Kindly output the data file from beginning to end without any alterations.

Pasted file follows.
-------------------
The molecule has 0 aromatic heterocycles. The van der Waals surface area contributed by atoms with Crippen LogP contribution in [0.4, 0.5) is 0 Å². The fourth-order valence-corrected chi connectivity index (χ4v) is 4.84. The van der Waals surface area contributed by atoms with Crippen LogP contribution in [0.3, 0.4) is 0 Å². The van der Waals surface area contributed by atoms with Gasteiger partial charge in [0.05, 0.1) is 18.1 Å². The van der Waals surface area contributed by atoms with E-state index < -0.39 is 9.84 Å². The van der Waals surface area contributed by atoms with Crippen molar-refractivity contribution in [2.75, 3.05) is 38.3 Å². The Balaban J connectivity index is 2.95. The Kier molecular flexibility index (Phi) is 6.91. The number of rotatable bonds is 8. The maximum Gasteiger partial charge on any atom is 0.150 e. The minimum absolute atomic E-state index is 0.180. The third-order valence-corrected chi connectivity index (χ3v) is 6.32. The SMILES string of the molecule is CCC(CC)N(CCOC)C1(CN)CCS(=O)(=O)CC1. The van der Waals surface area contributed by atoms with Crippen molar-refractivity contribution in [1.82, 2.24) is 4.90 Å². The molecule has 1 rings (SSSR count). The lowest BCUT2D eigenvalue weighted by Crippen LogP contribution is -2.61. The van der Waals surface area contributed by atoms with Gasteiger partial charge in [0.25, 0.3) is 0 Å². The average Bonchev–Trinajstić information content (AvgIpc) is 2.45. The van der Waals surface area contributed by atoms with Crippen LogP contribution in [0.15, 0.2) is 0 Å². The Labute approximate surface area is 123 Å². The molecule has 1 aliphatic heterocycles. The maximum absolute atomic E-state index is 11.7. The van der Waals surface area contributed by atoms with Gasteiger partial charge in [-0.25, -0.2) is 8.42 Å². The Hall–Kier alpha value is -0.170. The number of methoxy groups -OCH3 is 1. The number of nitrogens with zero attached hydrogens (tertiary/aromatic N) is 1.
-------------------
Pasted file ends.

The molecule has 0 aromatic heterocycles. The van der Waals surface area contributed by atoms with Crippen LogP contribution in [0.4, 0.5) is 0 Å². The fourth-order valence-corrected chi connectivity index (χ4v) is 4.84. The van der Waals surface area contributed by atoms with Crippen LogP contribution in [0.3, 0.4) is 0 Å². The van der Waals surface area contributed by atoms with Gasteiger partial charge in [0.05, 0.1) is 18.1 Å². The van der Waals surface area contributed by atoms with E-state index < -0.39 is 9.84 Å². The van der Waals surface area contributed by atoms with Crippen molar-refractivity contribution in [2.75, 3.05) is 38.3 Å². The Balaban J connectivity index is 2.95. The Kier molecular flexibility index (Phi) is 6.91. The number of rotatable bonds is 8. The maximum Gasteiger partial charge on any atom is 0.150 e. The minimum absolute atomic E-state index is 0.180. The third-order valence-corrected chi connectivity index (χ3v) is 6.32. The SMILES string of the molecule is CCC(CC)N(CCOC)C1(CN)CCS(=O)(=O)CC1. The van der Waals surface area contributed by atoms with Crippen molar-refractivity contribution in [1.82, 2.24) is 4.90 Å². The molecule has 1 rings (SSSR count). The lowest BCUT2D eigenvalue weighted by Crippen LogP contribution is -2.61. The van der Waals surface area contributed by atoms with Gasteiger partial charge in [0.25, 0.3) is 0 Å². The average Bonchev–Trinajstić information content (AvgIpc) is 2.45. The van der Waals surface area contributed by atoms with Crippen LogP contribution in [0.15, 0.2) is 0 Å². The Labute approximate surface area is 123 Å². The molecule has 1 aliphatic heterocycles. The maximum absolute atomic E-state index is 11.7. The van der Waals surface area contributed by atoms with Gasteiger partial charge in [-0.25, -0.2) is 8.42 Å². The Hall–Kier alpha value is -0.170. The number of methoxy groups -OCH3 is 1. The number of nitrogens with zero attached hydrogens (tertiary/aromatic N) is 1.